Thad Carhart never realized there was a gap in his life until he happened upon Desforges Pianos, a demure little shopfront in his Pairs neighborhood that seemed to want to hide rather than advertise its wares. Like Alice in Wonderland, he found his attempts to gain entry rebuffed at every turn. An accidental introduction finally opened the door to the quartier’s oddest hangout, where locals — from university professors to pipefitters — gather on Friday evenings to discuss music, love, and life over a glass of wine.
Luc, the atelier’s master, proves an excellent guide to the history of this most gloriously impractical of instruments. A bewildering variety passes through his restorer’s hands: delicate ancient pianofortes, one perhaps the onetime possession of Beethoven. Great hulking beasts of thunderous voice. And the modest piano “with the heart of a lion” that was to become Thad’s own.
What emerges is a warm and intuitive portrait of the secret Paris — one closed to all but a knowing few. The Piano Shop on the Left Bank is the perfect book for music lovers, or for anyone who longs to recapture a lost passion.
From the Hardcover edition.
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|Title of eBook: The Piano Shop on the Left Bank|
|Release Date: 06-12-2001|
|Allowed Countries (hover)|
|Publisher: Random House Publishing Group|
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The Piano Shop on the Left Bank
Along a narrow street in the paris neighborhood where i live sits a little
store front with a simple sign stenciled on the window: “Desforges Pianos:
outillage, fournitures.” On a small, red felt-covered shelf in the window
are displayed the tools and instruments of piano repair: tightening
wrenches, tuning pins, piano wire, several swatches of felt, and various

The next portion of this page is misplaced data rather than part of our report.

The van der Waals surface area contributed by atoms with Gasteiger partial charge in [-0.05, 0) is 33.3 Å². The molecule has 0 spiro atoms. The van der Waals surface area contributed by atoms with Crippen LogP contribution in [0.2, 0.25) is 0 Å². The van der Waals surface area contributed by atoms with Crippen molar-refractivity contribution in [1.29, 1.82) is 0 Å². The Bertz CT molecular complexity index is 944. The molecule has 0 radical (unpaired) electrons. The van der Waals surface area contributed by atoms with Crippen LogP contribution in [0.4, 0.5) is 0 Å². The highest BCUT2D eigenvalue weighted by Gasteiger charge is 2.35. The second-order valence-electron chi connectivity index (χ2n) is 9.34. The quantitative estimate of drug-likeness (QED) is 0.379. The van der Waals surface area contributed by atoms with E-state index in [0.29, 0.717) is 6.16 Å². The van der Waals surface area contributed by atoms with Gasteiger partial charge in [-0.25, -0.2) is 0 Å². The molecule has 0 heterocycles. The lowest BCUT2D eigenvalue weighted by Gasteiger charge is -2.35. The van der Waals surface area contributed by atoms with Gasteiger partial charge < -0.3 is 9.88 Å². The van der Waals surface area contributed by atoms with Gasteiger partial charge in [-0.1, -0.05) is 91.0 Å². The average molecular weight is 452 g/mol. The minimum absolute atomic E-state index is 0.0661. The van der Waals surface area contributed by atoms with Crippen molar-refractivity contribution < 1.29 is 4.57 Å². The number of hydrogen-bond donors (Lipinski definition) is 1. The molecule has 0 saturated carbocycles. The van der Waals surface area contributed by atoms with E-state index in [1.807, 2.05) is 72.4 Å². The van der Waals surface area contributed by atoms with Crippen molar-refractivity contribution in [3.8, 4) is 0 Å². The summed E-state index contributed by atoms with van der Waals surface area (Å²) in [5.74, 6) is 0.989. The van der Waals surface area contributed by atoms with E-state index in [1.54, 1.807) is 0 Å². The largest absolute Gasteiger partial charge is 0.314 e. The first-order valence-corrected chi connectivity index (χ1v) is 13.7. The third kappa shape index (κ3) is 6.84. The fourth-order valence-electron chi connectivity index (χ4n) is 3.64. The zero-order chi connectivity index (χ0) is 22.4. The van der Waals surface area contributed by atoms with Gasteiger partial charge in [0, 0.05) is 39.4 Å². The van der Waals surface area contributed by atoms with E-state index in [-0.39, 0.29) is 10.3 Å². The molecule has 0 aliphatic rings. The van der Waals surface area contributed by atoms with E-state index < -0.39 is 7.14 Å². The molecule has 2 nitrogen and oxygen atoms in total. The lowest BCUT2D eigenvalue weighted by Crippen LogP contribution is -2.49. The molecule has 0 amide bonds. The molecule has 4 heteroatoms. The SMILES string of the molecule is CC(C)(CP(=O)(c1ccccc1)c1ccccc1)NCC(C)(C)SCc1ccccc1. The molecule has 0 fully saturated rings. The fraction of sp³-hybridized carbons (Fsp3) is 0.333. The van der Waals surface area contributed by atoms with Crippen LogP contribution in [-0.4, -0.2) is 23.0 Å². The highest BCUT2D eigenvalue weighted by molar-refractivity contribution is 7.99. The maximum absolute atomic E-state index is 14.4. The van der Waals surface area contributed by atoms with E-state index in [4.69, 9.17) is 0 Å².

small pieces of hardware from the innards of a piano. Behind the shelf the
interior of the shop is hidden by a curtain of heavy white gauze. The
entire façade has a sleepy, nineteenth-century charm about it, the window
frame and the narrow door painted a dark green.
Not so many years ago, when our children were in kindergarten, this shop
lay along their route to school, and I passed it on foot several times on
the days when it was my turn to take them to school and to pick them up.
On the way to their classes in the morning there was never time to stop.
The way back was another matter. After exchanging a few words with other
parents, I would often take an extra ten minutes to retrace my steps,
savoring the sense of promise and early morning calm that at this hour
The quiet street was still out of the way and narrow enough to be paved
with the cobblestones that on larger avenues in the city have been covered
with asphalt. In the early morning a fresh stream of water invariably ran
high in the gutters, the daily tide set forth by the street sweepers who,
rain or shine, open special valves set into the curb and then channel the
flow of jetsam with rolled-up scraps of carpet as they swish it along with